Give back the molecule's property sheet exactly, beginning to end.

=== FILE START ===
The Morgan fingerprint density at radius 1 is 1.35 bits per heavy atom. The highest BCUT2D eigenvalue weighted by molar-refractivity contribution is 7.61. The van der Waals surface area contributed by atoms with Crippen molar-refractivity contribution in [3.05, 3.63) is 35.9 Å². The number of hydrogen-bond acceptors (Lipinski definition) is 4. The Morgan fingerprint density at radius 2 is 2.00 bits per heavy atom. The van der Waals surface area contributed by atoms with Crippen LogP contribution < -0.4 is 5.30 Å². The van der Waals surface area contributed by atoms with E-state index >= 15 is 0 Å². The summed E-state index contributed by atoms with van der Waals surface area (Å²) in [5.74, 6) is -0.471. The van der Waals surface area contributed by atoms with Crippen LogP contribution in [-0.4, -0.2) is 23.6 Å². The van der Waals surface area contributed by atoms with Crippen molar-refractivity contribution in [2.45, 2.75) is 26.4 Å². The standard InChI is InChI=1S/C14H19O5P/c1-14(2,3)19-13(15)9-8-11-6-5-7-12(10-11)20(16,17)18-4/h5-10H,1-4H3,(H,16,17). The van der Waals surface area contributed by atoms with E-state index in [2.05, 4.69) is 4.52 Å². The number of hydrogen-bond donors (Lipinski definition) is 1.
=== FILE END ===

The Morgan fingerprint density at radius 1 is 1.35 bits per heavy atom. The highest BCUT2D eigenvalue weighted by molar-refractivity contribution is 7.61. The van der Waals surface area contributed by atoms with Crippen molar-refractivity contribution in [3.05, 3.63) is 35.9 Å². The number of hydrogen-bond acceptors (Lipinski definition) is 4. The Morgan fingerprint density at radius 2 is 2.00 bits per heavy atom. The van der Waals surface area contributed by atoms with Crippen LogP contribution < -0.4 is 5.30 Å². The van der Waals surface area contributed by atoms with E-state index >= 15 is 0 Å². The summed E-state index contributed by atoms with van der Waals surface area (Å²) in [5.74, 6) is -0.471. The van der Waals surface area contributed by atoms with Crippen LogP contribution in [-0.4, -0.2) is 23.6 Å². The van der Waals surface area contributed by atoms with Crippen molar-refractivity contribution in [2.45, 2.75) is 26.4 Å². The standard InChI is InChI=1S/C14H19O5P/c1-14(2,3)19-13(15)9-8-11-6-5-7-12(10-11)20(16,17)18-4/h5-10H,1-4H3,(H,16,17). The van der Waals surface area contributed by atoms with E-state index in [2.05, 4.69) is 4.52 Å². The number of hydrogen-bond donors (Lipinski definition) is 1.